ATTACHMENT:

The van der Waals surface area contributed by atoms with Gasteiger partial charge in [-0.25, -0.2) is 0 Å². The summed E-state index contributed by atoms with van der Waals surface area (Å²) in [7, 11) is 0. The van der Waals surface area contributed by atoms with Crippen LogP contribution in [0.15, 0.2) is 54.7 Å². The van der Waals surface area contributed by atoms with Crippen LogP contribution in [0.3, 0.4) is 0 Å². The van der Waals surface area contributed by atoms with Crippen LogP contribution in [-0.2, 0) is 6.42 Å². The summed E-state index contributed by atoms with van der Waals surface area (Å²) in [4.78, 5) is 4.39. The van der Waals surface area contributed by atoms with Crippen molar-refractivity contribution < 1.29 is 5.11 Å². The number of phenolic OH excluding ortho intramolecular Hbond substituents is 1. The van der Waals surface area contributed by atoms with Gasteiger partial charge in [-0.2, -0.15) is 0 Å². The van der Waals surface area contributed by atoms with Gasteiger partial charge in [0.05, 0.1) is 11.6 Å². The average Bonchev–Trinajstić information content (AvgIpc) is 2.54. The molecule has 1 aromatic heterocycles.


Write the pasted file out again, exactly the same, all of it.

The van der Waals surface area contributed by atoms with Gasteiger partial charge in [-0.25, -0.2) is 0 Å². The summed E-state index contributed by atoms with van der Waals surface area (Å²) in [7, 11) is 0. The van der Waals surface area contributed by atoms with Crippen LogP contribution in [0.15, 0.2) is 54.7 Å². The van der Waals surface area contributed by atoms with Crippen LogP contribution in [0.3, 0.4) is 0 Å². The van der Waals surface area contributed by atoms with Crippen LogP contribution in [-0.2, 0) is 6.42 Å². The summed E-state index contributed by atoms with van der Waals surface area (Å²) in [4.78, 5) is 4.39. The van der Waals surface area contributed by atoms with Crippen molar-refractivity contribution < 1.29 is 5.11 Å². The number of phenolic OH excluding ortho intramolecular Hbond substituents is 1. The van der Waals surface area contributed by atoms with Gasteiger partial charge in [-0.2, -0.15) is 0 Å². The van der Waals surface area contributed by atoms with Gasteiger partial charge in [0.05, 0.1) is 11.6 Å². The average Bonchev–Trinajstić information content (AvgIpc) is 2.54. The molecule has 1 aromatic heterocycles.